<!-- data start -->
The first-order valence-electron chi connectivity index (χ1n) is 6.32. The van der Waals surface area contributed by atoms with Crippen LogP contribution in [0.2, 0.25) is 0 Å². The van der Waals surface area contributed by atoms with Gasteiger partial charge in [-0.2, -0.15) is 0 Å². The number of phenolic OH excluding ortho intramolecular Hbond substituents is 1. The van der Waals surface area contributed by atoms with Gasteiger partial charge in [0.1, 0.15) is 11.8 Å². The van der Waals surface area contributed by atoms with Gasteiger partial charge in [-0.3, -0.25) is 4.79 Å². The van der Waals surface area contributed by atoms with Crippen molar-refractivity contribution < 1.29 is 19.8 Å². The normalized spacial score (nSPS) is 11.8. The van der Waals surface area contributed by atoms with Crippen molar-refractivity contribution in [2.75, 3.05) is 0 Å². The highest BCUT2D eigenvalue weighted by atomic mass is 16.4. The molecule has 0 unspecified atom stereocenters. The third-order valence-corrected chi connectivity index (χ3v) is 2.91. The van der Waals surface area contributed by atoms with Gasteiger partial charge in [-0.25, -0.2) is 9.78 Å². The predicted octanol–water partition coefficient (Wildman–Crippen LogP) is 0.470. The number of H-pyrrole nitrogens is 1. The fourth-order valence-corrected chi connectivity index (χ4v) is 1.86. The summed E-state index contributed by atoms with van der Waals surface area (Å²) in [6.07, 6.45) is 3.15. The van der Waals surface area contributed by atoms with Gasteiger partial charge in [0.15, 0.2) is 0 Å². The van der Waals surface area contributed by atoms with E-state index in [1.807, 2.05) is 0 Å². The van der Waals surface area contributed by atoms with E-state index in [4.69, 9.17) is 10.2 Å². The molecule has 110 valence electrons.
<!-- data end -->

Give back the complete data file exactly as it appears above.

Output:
The first-order valence-electron chi connectivity index (χ1n) is 6.32. The van der Waals surface area contributed by atoms with Crippen LogP contribution in [0.2, 0.25) is 0 Å². The van der Waals surface area contributed by atoms with Gasteiger partial charge in [-0.2, -0.15) is 0 Å². The number of phenolic OH excluding ortho intramolecular Hbond substituents is 1. The van der Waals surface area contributed by atoms with Gasteiger partial charge in [0.1, 0.15) is 11.8 Å². The van der Waals surface area contributed by atoms with Gasteiger partial charge in [-0.3, -0.25) is 4.79 Å². The van der Waals surface area contributed by atoms with Crippen molar-refractivity contribution < 1.29 is 19.8 Å². The normalized spacial score (nSPS) is 11.8. The van der Waals surface area contributed by atoms with Crippen molar-refractivity contribution in [2.75, 3.05) is 0 Å². The highest BCUT2D eigenvalue weighted by atomic mass is 16.4. The molecule has 0 unspecified atom stereocenters. The third-order valence-corrected chi connectivity index (χ3v) is 2.91. The van der Waals surface area contributed by atoms with Gasteiger partial charge in [-0.25, -0.2) is 9.78 Å². The predicted octanol–water partition coefficient (Wildman–Crippen LogP) is 0.470. The number of H-pyrrole nitrogens is 1. The fourth-order valence-corrected chi connectivity index (χ4v) is 1.86. The summed E-state index contributed by atoms with van der Waals surface area (Å²) in [6.07, 6.45) is 3.15. The van der Waals surface area contributed by atoms with Gasteiger partial charge in [0.15, 0.2) is 0 Å². The van der Waals surface area contributed by atoms with E-state index in [1.807, 2.05) is 0 Å². The van der Waals surface area contributed by atoms with E-state index in [4.69, 9.17) is 10.2 Å². The molecule has 110 valence electrons.